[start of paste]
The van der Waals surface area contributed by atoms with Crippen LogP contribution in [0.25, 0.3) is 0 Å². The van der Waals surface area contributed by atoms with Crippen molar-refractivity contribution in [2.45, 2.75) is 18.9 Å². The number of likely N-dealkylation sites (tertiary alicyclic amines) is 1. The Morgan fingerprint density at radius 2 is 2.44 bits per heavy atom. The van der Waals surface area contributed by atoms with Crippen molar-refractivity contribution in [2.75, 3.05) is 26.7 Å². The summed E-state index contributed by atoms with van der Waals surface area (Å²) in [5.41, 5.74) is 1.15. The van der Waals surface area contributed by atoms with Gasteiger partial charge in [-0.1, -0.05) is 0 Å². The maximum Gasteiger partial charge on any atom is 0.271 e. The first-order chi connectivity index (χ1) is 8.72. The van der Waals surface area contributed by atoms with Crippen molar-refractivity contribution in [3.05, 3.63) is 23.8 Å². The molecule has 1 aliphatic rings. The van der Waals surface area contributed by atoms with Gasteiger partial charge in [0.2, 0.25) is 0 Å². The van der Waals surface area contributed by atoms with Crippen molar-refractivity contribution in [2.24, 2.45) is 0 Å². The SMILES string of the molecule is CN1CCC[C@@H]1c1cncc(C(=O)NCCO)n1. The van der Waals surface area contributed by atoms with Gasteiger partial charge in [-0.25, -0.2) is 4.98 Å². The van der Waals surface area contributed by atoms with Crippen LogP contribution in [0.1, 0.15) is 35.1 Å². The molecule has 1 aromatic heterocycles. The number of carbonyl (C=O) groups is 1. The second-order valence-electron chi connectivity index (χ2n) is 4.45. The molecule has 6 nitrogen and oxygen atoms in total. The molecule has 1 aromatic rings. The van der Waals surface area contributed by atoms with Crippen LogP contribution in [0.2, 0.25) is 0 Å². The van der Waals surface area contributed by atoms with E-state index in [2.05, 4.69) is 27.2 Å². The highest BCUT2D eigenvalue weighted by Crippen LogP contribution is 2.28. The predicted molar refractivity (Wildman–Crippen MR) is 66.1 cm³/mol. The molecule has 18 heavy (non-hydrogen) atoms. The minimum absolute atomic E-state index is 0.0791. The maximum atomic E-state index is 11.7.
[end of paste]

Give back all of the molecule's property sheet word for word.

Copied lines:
The van der Waals surface area contributed by atoms with Crippen LogP contribution in [0.25, 0.3) is 0 Å². The van der Waals surface area contributed by atoms with Crippen molar-refractivity contribution in [2.45, 2.75) is 18.9 Å². The number of likely N-dealkylation sites (tertiary alicyclic amines) is 1. The Morgan fingerprint density at radius 2 is 2.44 bits per heavy atom. The van der Waals surface area contributed by atoms with Crippen molar-refractivity contribution in [2.75, 3.05) is 26.7 Å². The summed E-state index contributed by atoms with van der Waals surface area (Å²) in [5.41, 5.74) is 1.15. The van der Waals surface area contributed by atoms with Gasteiger partial charge in [-0.1, -0.05) is 0 Å². The maximum Gasteiger partial charge on any atom is 0.271 e. The first-order chi connectivity index (χ1) is 8.72. The van der Waals surface area contributed by atoms with Crippen molar-refractivity contribution in [3.05, 3.63) is 23.8 Å². The molecule has 1 aliphatic rings. The van der Waals surface area contributed by atoms with Gasteiger partial charge in [0.2, 0.25) is 0 Å². The van der Waals surface area contributed by atoms with Crippen molar-refractivity contribution in [2.24, 2.45) is 0 Å². The SMILES string of the molecule is CN1CCC[C@@H]1c1cncc(C(=O)NCCO)n1. The van der Waals surface area contributed by atoms with Gasteiger partial charge in [-0.25, -0.2) is 4.98 Å². The van der Waals surface area contributed by atoms with Crippen LogP contribution in [0.1, 0.15) is 35.1 Å². The molecule has 1 aromatic heterocycles. The number of carbonyl (C=O) groups is 1. The second-order valence-electron chi connectivity index (χ2n) is 4.45. The molecule has 6 nitrogen and oxygen atoms in total. The molecule has 1 aromatic rings. The van der Waals surface area contributed by atoms with Crippen LogP contribution in [0.2, 0.25) is 0 Å². The van der Waals surface area contributed by atoms with E-state index in [2.05, 4.69) is 27.2 Å². The highest BCUT2D eigenvalue weighted by Crippen LogP contribution is 2.28. The predicted molar refractivity (Wildman–Crippen MR) is 66.1 cm³/mol. The molecule has 18 heavy (non-hydrogen) atoms. The minimum absolute atomic E-state index is 0.0791. The maximum atomic E-state index is 11.7.